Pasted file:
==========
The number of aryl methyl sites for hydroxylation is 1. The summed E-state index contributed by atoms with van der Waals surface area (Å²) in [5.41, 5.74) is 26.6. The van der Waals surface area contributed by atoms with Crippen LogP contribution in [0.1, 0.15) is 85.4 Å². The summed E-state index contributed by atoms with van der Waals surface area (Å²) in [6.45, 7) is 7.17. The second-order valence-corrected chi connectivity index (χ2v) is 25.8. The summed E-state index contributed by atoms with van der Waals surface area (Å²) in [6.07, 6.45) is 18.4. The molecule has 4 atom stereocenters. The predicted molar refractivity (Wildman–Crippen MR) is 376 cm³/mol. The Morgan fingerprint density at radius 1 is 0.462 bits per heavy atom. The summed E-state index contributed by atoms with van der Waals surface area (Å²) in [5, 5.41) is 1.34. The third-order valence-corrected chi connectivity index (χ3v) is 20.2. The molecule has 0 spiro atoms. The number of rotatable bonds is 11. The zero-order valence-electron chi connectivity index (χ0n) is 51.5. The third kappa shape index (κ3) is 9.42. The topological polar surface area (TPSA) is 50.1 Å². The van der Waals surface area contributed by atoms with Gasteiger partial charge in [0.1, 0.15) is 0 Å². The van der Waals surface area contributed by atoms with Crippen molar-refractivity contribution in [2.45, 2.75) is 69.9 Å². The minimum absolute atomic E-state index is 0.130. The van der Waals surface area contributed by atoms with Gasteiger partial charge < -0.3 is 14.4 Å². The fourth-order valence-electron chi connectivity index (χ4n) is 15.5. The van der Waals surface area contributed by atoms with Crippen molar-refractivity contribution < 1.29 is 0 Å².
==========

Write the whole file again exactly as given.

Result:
The number of aryl methyl sites for hydroxylation is 1. The summed E-state index contributed by atoms with van der Waals surface area (Å²) in [5.41, 5.74) is 26.6. The van der Waals surface area contributed by atoms with Crippen LogP contribution in [0.1, 0.15) is 85.4 Å². The summed E-state index contributed by atoms with van der Waals surface area (Å²) in [6.45, 7) is 7.17. The second-order valence-corrected chi connectivity index (χ2v) is 25.8. The summed E-state index contributed by atoms with van der Waals surface area (Å²) in [6.07, 6.45) is 18.4. The molecule has 4 atom stereocenters. The predicted molar refractivity (Wildman–Crippen MR) is 376 cm³/mol. The Morgan fingerprint density at radius 1 is 0.462 bits per heavy atom. The summed E-state index contributed by atoms with van der Waals surface area (Å²) in [5, 5.41) is 1.34. The third-order valence-corrected chi connectivity index (χ3v) is 20.2. The molecule has 0 spiro atoms. The number of rotatable bonds is 11. The zero-order valence-electron chi connectivity index (χ0n) is 51.5. The third kappa shape index (κ3) is 9.42. The topological polar surface area (TPSA) is 50.1 Å². The van der Waals surface area contributed by atoms with Gasteiger partial charge in [0.1, 0.15) is 0 Å². The van der Waals surface area contributed by atoms with Crippen molar-refractivity contribution in [2.45, 2.75) is 69.9 Å². The minimum absolute atomic E-state index is 0.130. The van der Waals surface area contributed by atoms with Gasteiger partial charge < -0.3 is 14.4 Å². The fourth-order valence-electron chi connectivity index (χ4n) is 15.5. The van der Waals surface area contributed by atoms with Crippen molar-refractivity contribution < 1.29 is 0 Å².